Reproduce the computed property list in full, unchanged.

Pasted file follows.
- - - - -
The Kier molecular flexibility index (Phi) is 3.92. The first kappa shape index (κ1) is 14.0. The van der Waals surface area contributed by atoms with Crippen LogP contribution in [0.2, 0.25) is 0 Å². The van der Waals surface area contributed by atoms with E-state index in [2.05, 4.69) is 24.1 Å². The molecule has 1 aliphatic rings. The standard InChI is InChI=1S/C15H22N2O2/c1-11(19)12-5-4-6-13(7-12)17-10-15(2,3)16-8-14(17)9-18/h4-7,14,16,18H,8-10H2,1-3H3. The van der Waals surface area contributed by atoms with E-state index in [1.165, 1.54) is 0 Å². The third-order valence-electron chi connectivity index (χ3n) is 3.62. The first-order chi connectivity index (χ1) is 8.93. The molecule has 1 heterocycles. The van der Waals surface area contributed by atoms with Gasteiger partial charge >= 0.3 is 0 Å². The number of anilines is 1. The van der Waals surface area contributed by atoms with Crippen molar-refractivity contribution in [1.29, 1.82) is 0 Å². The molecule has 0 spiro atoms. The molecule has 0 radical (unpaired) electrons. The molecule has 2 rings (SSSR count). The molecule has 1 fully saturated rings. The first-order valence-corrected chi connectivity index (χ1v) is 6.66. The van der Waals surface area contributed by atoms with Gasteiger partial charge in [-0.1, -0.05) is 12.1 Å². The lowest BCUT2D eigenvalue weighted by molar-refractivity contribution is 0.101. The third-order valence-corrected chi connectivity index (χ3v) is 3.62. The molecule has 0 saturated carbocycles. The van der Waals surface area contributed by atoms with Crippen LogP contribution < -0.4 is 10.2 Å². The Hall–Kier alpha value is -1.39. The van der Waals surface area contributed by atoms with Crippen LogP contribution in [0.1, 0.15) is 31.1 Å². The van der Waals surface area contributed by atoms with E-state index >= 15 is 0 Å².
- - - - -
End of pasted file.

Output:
The Kier molecular flexibility index (Phi) is 3.92. The first kappa shape index (κ1) is 14.0. The van der Waals surface area contributed by atoms with Crippen LogP contribution in [0.2, 0.25) is 0 Å². The van der Waals surface area contributed by atoms with E-state index in [2.05, 4.69) is 24.1 Å². The molecule has 1 aliphatic rings. The standard InChI is InChI=1S/C15H22N2O2/c1-11(19)12-5-4-6-13(7-12)17-10-15(2,3)16-8-14(17)9-18/h4-7,14,16,18H,8-10H2,1-3H3. The van der Waals surface area contributed by atoms with E-state index in [1.165, 1.54) is 0 Å². The third-order valence-electron chi connectivity index (χ3n) is 3.62. The first-order chi connectivity index (χ1) is 8.93. The molecule has 1 heterocycles. The van der Waals surface area contributed by atoms with Gasteiger partial charge >= 0.3 is 0 Å². The number of anilines is 1. The van der Waals surface area contributed by atoms with Crippen molar-refractivity contribution in [1.29, 1.82) is 0 Å². The molecule has 0 spiro atoms. The molecule has 0 radical (unpaired) electrons. The molecule has 2 rings (SSSR count). The molecule has 1 fully saturated rings. The first-order valence-corrected chi connectivity index (χ1v) is 6.66. The van der Waals surface area contributed by atoms with Gasteiger partial charge in [-0.1, -0.05) is 12.1 Å². The lowest BCUT2D eigenvalue weighted by molar-refractivity contribution is 0.101. The third-order valence-corrected chi connectivity index (χ3v) is 3.62. The molecule has 0 saturated carbocycles. The van der Waals surface area contributed by atoms with Crippen LogP contribution < -0.4 is 10.2 Å². The Hall–Kier alpha value is -1.39. The van der Waals surface area contributed by atoms with Crippen LogP contribution in [0.1, 0.15) is 31.1 Å². The van der Waals surface area contributed by atoms with E-state index >= 15 is 0 Å².